Seattle traffic can be awful.
But is it bad enough for people to support tolling drivers downtown to reduce congestion?
Daniel Malarkey has studied congestion pricing in other cities for the Sightline Institute.
He said that, when Stockholm rolled out tolling, 75% of people were against it.
"But what happened is that, once people actually see it in action, that flips, so they now have 75% support for pricing in Stockholm," Malarkey said.
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The reason comes down to the benefits.
On Tuesday, a consultant told the Seattle City Council that travel times in five cities with congestion pricing dropped between 10% and 33%.
Reductions in greenhouse gas emissions ranged from 2.5% to 22%.
In Central London, traffic dropped 30%.
Seattle City Councilwoman Kshama Sawant was skeptical, saying consultants were "comparing apples to oranges."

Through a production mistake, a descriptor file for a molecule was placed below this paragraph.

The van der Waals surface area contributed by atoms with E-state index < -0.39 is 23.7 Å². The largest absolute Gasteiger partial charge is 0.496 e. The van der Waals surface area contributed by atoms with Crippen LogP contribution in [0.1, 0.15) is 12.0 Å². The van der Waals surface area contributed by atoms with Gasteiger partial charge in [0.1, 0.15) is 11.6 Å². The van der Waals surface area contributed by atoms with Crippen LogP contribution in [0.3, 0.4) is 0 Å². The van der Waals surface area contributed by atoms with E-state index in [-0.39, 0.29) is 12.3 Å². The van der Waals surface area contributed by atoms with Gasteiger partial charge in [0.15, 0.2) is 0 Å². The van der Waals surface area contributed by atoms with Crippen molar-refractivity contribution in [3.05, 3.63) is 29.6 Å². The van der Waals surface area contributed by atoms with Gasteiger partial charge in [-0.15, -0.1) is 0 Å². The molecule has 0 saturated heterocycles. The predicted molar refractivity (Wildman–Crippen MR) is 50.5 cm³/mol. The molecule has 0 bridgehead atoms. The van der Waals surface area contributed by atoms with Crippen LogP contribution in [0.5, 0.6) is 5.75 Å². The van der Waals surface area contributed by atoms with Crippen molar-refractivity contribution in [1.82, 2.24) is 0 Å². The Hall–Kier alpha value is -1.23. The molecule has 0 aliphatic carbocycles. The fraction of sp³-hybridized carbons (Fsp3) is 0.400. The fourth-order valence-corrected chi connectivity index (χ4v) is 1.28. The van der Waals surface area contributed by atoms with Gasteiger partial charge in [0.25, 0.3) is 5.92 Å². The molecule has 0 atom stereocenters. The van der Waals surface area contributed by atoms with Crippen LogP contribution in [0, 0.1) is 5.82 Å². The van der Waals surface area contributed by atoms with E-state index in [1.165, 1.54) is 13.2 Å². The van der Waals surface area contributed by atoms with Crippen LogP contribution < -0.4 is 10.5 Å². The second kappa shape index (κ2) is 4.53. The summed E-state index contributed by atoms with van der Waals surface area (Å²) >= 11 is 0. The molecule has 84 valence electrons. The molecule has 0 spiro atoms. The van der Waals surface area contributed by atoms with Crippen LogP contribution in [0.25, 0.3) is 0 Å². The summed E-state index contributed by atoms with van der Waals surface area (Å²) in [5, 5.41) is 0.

"The reason a lot of people are able not to drive in London is because they have far superior public transportation," Sawant said.
Seattle's consultant suggests studying four ways to collect tolls, including charging drivers when they enter downtown or charging by the mile for trips downtown.
Another idea is to charge only Uber and Lyft, which Malarkey cautions against.
"It's certainly not fair, if you're targeting this very narrow group of riders. Single-occupant drivers who drive into town every day wouldn't pay a fee but, if I commute on a bus and need to get home because my kid's sick, I'll have to pay the charge," he said.
Seattle is just beginning to study congestion pricing and it's not clear how much drivers would pay.
Mayor Jenny Durkan has said she wants a policy by the end of her first term in 2021.
New York City is in the process of rolling out the first congestion charge in the United States.
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